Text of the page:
The girls split into two groups, playing patty cake, slapping each other’s hands, thighs, hands, clap, hands across, clap, hands together, adding a new rhythm. The beats played all around me, each with a different engine, the girls’ slaps now taking front stage with the voices in the headphones. I looked around the car at each face. One Latino kid with a shirt that read, DON’T PANIC, I’M ONLY DOMINICAN. A black albino. A skinny, awkward black teenager with glasses, a tight army fatigue shirt, and big headphones, headbanging to maybe some rock music. At the end was a man in an African fur suit and hat. He stood out in the rows of random New York faces as a unique bystander, a foreigner within a collection of foreigners. I looked at my Walkman, the one some crackhead sold me, drunk at Gray’s Papaya after three in the AM. Wound up with two fifty-cent dogs and one five-dollar Walkman, with headphones worth at least thirty new, probably relieved from someone touchable minutes before it came to me. I thought I would need it to get me up for what I had to do, but I did not need it at all. When my stop came, I set it down on the seat next to me. I stood in front of the subway car door, watching the platform reel by through the window as the train screeched to a halt and threw my body back. I stepped on the platform and the electronic bells rang and the doors shut. The express train pulled out of the track opposite, and I walked down the platform with two moving trains in place of walls on either side of me, moving with me, then faster and faster, a periodic clang banging, the sound detached from either train, echoing long in the hollow tunnels. Then both disappeared. The loose paper and garbage rose and chased after the trains, floating higher than the platform for a moment. The debris landed and rested on the tracks again, still and quiet now, occasionally twitching from an errant breeze. I walked through the turnstile and fished from my pocket the card with the address that Loretta gave me. Down Franklin, under the huge bridge that connected the subway stops. The street was flooded with people, black skin in bright colors, everyone vocal and aggressive, and my Brooklyn walk came back. A man did pull ups on the yellow bars of a flashing DON’T WALK sign, streetlight glimmering on his prison-yard biceps. Four skinny kids had jacked open the base of a streetlamp and hooked up a TV and Play-station to it, jumping up and down and fighting over the controllers. I walked farther from the subway and the crowd thinned, and I could hear Inspectah Deck in the distance: in the housing, thousands seen early graves. I passed real young guns on the corner in pairs, walking with a ditty bop, waiting for the rain to come. An excited Korean swept a huddled crackhead from the steps of her store. I thought everyone could see Nina now. My strut was exaggerated now. Everyone knew now, who walked on water, who taught the fish how to swim. It was raining. I was wet before I realized. I was barely thinking now. Just watching huddled figures moving for cover from the rain. Or maybe from the dark. The rain caught streetlamp light like fine, silky white strings within the pouring. The sort of strings that can be bowed or plucked. The dark was everywhere else. An awning was torn up, the ripped canvas flapping from its metal frame like flesh from the bone. Imagining now, Nina seeing him and bark bark bark. That mean- bitch bark. Everything else being a matter of reacting. Everything but the bark bark bark. At least three. No chances. Three at least. Dead in the dome. Then creep silent. Walked past the liquor store now. Didn’t notice. Went back, stepped inside, roaring rain now a gentle rhythm. Smelled like MSG. Two men inside. Easy, Nina, wait, he’ll leave. Man with his back to me in an old-style porkpie hat and some dirty clothes and he stank. Easy, Nina. Had a guitar case. Could bang ’em both out real quick and be out. Nina fiending. Man behind the counter was him, knew it in an instant, small eyes spread far apart in his wide face, thin goatee, gap teeth, same motherfucker. Easy, baby. Same mother-fucker, seen him only in my mind for so long, wasn’t sure he was real. Got excited at first, thought he was a movie star. Looked in my eyes and nigga’s jaw dropped. Like he knew. Blood knew. Root to fruit to dirt, here it all was. Old man, weak on his legs, beggin’ for that damn drink. Thought, could bang ’em both out right quick and be out. He needed a drink real bad. I needed one too. Thought, I’m in the right place. Grabbed a bottle of Rémy and took a sip. It burned in my lungs. Actually heard them talk. He wasn’t begging, just talking and keeping a close eye on me, and maybe he even said hello. I turned and looked at the bottles like it was nothing. For the first time in nine years, I faced the man who killed my father. And it was nothing. “I known several men who went ’n’ got themselves locked up, said they found Jesus, said they was forgiven. Okay. Whatever makes your mind right.” Old man talking. “Ain’t no forgiveness,” said Ward, and his voice was sharp and definite and loud. He held the words in the front of his mouth like cigar smoke. “Never had proof there was such a thing as forgive.” I felt his eyes on me. He knew. He was talking to me. “Myself, I done some dirty, dirty shit. Peace is sumin’ different. Could find that.” He would go quietly, that’s what I heard. He knew what I came for and he would let me take it. I saw the other. An old Southern pale high-yellow nigger with long, gray scraggly whiskers here and there. Ward kept talking. “Wasn’t no peace in prison. Never did find Allah or Jesus. Just found silence, like something you wouldn’t believe. Even people talkin’ and cryin’, it was like quiet. Like you don’t even realize and never knew what quiet is.” Then he shut up and let the quiet fill the space, now respecting it. “I wouldn’t mind if you played that guitar of yours until the rain lets up.” He was looking at me again. “There’s room by the front door.” Okay, nigga was slick. Real slick. Old man set up his guitar and sat on a milk crate and Ward looked at me like, it ain’t worth it. But hell yeah it was. He didn’t even know that celebration was so close to my heart. Then do it. Shoot that man behind the counter right fuckin’ now and shoot that man with the guitar. Get ill. You want to be sick, be sick. Blow out his candle. Don’t just stand there and drink. Act. A man who does what he got to do. A man who does not break a promise to himself. Dingy, twanging country chords sputtered from the guitar, and then, like a drunk just picked himself off the ground and started walking, a bass rhythm, then another layer of chords, and he sang how his heart stopped beating and my hands went cold and still with that hint of speech, so for a second I forgot it was a song, and he quieted, and the guitar came relentless, layering simple blues melodies, figures twisting, drowning in the strumming echo. The rain galloped on the awning under the sound of the guitar, like an orchestra, and Ward just bit his lip and smiled and looked at me like he knew I felt that music, and the song became something big. Ward smiled like he could have cried, if we weren’t so far past that. I wish he had cried. Just let one tear fall for me or the song or whatever, I’d have shot his bitch ass for sure. Have you ever heard a church bell’s song? wailed the old man, and the bass beat halted, like an airplane suddenly lifted off, and silence filled the space, and he plucked a deep, low note twice, the echo like the metallic hum of a bell. Have you ever heard a church bell’s song? The bell rang twice again. Ward clapped and gave him a small bottle of Jack, and I clapped, to be polite. Because why else was I there? Why had I stayed? The old man began another number and I left. I did. I took my ass out of there. I left. Because I wasn’t going to kill them both. That was it. Shoot two men up and it doesn’t look like a robbery. Too bad, too, because I was ready. On the way out, I looked at Sharrone Ward and noticed how one eye was lower than the other, the froglike way they slanted toward his mouth and the calm way he inhabited his body, like it was past his old corrupt vitality, not calm before the storm, but calm because it’s wise to be so. Because life was through surprising him and he was through fighting it. He sat ready to work another ten years or go to sleep. I couldn’t tell if he was glad I left. I guess he was, because even somebody who’s ready to die doesn’t want to. He didn’t follow me out for the bottle I stole. I’ve never been so lucky. A traffic light changed green and there were no cars in the street. I remembered the first year without Pop, unable to sleep without the television on all night. How quiet the house was. The cold and bright sun on the cemetery grass the day we buried him, the last day I ever set foot in a graveyard. The flowers vibrant in that sun, the grass an unnatural green like Astroturf, then the black huddled masses, and the big body hole darker than the suits, and the casket. Something in Ma’s eyes dead, the woman holding, swaying, giving way. She was beyond consolation from me, as long as I looked like him and walked like him. Associates and friends everywhere, characters with upper end suits and excessive style, silk handkerchiefs and alligator shoes, men with large presence, with women elegant and appropriate. And so many strangers. As they lowered the casket, I remembered once Pop asked me, If you are buried in an avalanche, how do you know which way to dig? Surrounded on all sides by snow, turned around a few times, buried alive, what’s up and what’s down? How do you know you aren’t digging closer to the earth? I stood a few blocks away from the liquor store, watching the rain fill a puddle, each drop leaving a quick circle of current before disappearing, like hundreds of matches lighting and going out, leaving a brief trail of smoke. You spit, he told me. Buried alive, that’s how you find gravity. You spit. And hope it don’t hit you in the eye. I took my ass to the train station, and waited, who knows how long, obeying the remainder of the plan that forgot the goal. The train roared through the tunnel and screeched something ghoulish as the brake slowed it down. The doors opened. The panorama of the river stretched wide, beyond my periphery, a flickering scroll of ripples, lights and shadows beneath the towering bridge. The brick waited where I had left it, days ago. I pulled a roll of duct tape from my soaked jacket and wrapped it around Nina and the brick. I threw the bundle like a baseball, as far as it would go, and the river swallowed it up, as it swallowed the pouring rain.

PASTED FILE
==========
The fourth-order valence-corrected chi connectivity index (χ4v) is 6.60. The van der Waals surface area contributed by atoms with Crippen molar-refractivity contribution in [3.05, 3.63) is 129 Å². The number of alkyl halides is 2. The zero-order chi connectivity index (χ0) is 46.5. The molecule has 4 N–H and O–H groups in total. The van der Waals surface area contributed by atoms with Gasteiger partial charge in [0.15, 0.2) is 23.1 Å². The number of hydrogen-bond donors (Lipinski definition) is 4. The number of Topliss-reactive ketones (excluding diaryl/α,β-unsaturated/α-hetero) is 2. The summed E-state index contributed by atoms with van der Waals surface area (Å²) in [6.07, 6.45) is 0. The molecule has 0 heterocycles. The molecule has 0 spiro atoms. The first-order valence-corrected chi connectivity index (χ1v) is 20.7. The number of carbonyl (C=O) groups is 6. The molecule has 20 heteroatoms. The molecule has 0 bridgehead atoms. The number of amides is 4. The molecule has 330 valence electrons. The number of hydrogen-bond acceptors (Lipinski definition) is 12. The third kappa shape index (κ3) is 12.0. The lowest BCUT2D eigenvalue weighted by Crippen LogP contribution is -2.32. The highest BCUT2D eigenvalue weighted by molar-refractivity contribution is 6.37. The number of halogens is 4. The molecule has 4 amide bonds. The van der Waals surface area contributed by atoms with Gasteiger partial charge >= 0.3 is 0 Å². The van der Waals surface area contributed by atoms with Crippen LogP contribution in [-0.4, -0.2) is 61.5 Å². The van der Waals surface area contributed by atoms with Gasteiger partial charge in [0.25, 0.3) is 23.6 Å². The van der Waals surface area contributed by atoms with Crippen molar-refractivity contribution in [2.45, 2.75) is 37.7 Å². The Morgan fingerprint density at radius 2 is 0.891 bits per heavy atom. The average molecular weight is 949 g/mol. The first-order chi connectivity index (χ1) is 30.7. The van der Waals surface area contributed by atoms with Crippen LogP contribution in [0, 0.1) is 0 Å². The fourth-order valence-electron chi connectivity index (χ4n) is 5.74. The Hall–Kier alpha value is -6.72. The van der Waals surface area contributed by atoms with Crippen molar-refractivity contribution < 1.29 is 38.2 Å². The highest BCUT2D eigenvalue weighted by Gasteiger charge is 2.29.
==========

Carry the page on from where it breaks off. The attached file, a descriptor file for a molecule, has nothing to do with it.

© 2007 University of North Carolina Greensboro


THEO GANGI earned his MFA from Columbia University in New York City, where he was born and raised on Manhattan’s Upper West Side. He lives in Washington Heights, where he has completed a novel, Twist the Trees.